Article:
(Education Law § 6542 and 6530 (25))

III. NURSE PRACTITIONER

1. What qualifications must a person have to be licensed as a nurse practitioner in New York?

A. To qualify for a license as a nurse practitioner, an applicant must be registered to practice in the state of New York as a registered professional nurse and meet certain educational requirements, pay applicable licensing fees and

1. complete a nurse practitioner educational program registered by the New York State Department of Education, obtain a certificate from a qualifying nurse practitioner program or meet certain alternative certification requirements (applicable only for graduates of nurse practitioner programs prior to April 1, 1989);

2. complete not less then three semester hours of pharmacotherapeutics training as mandated by the department

(Education Law § 6910; "License Requirements: Nurse Practitioner" at http://www.op.nysed.gov/np.htm)

B. Specialty Areas of Practice

1. A nurse practitioner is certified to practice in a specific specialty area. The nurse practitioner may be certified in more than once specialty, but must submit a separate application and fee for each specialty and demonstrate satisfaction of the educational requirements for each specialty area.

2. Current specialty areas are Acute Care, Adult Health, College Health, Community Health, Family Health, Gerontology, Holistic Nursing, Neonatology, Obstetrics/Gynecology, Oncology, Pediatrics, Palliative Care, Perinatology, Psychiatry, School Health, Women's Health.

"License Requirements: Nurse Practitioner" at http://www.op.nysed.gov/np.htm)

2. Who may employ a nurse practitioner?

A nurse practitioner may perform medical services, in collaboration with a licensed physician qualified to collaborate in the specialty involved, provided such services are performed in accordance with a written practice agreement and written practice protocols. No physician shall enter into practice agreements with more than four nurse practitioners who are not located on the same physical premises as the collaborating physician."

(Education Law § 6902(3)(a) and (e))

3. What duties may a nurse practitioner perform?

The practice of registered professional nursing by a NP, in addition to those duties conferred upon a RN, may include the diagnosis of illness and physical conditions and the performance of therapeutic and corrective measures limited to a specialty area of practice, in collaboration with a licensed physician. The nurse practitioner may also write prescriptions for drugs, devices and immunizing agents in accordance with the practice agreement and practice protocols.

(Education Law § 6902(3)(a) and (b))

4. What are the physician's obligations in regard to the supervision of a nurse practitioner?

Nurse practitioners do not function under the supervision of physicians, but rather function in collaboration with them.1 Therefore, a written practice agreement is necessary in order to define the respective roles of the physician and nurse practitioner in the rendition of treatment to patients. The names of the nurse practitioner and the collaborating physician shall be clearly posted in the practice setting of the nurse practitioner."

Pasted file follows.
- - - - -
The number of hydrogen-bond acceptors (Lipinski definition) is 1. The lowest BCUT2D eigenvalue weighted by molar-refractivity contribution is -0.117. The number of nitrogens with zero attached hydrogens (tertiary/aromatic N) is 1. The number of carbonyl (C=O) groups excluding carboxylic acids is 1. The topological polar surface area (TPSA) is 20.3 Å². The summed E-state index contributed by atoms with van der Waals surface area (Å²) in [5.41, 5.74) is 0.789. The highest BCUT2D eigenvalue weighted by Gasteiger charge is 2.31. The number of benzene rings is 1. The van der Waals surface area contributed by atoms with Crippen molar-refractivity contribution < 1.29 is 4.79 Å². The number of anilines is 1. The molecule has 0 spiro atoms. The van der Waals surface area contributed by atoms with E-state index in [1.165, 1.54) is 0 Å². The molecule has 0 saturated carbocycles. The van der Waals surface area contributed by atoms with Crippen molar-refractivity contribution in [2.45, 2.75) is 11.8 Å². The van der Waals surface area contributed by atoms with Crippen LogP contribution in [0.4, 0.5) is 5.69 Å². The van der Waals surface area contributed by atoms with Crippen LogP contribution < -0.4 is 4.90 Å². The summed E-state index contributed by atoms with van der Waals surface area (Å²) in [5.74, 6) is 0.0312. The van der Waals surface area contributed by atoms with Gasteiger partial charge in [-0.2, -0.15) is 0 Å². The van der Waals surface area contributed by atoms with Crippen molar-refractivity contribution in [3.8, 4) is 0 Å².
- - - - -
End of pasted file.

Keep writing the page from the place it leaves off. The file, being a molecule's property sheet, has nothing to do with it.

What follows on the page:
(Education Law § 6902(3)(c))

Each practice agreement shall provide for the physician's review of the nurse practitioner's patient records in a timely fashion, but in no event less often than every three months. The written practice agreement shall include explicit provisions for the resolution of any disagreement between the collaborating physician and the nurse practitioner regarding a matter of diagnosis or treatment that is within the scope of practice of both professionals. To the extent the practice agreement does not so provide, the collaborating physician's diagnosis or treatment shall prevail.

(Education Law § 6902(3)(a) and (c))

In addition to a practice agreement, the physician and the nurse practitioner are required to adopt a practice protocol and to submit a "Verification of Practice Protocol" to the New York State Education Department within ninety (90) days from the date the nurse practitioner starts practicing in physician's office. (A copy of this form can be found online at http://www.op.nysed.gov/np4np.pdf.) The verification form requires the physician and nurse practitioner to select a practice protocol from an approved list, which can be found online at http://www.op.nysed.gov/npapproved.htm.

(Education Law § 6902(3)(d))

The practice protocol shall reflect current accepted medical and nursing practice. The protocols shall be filed with the department within ninety days of the commencement of the practice and may be updated periodically.

(Education Law § 6902(3)(c))

5. What is the penalty for failure to establish written practice agreement and written practice protocols consistent with the standards set forth by the Education Law?

Any violation of the provisions of the Education Law by a nurse practitioner or physician may constitute professional misconduct or other grounds for disciplinary action by such professional's respective licensing board.

1Frequently asked practice question number 31 at http://www.op.nysed.gov/nursepracticefaq.htm.

Copyright Kern Augustine Conroy and Schoppmann, P.C. Used with permission.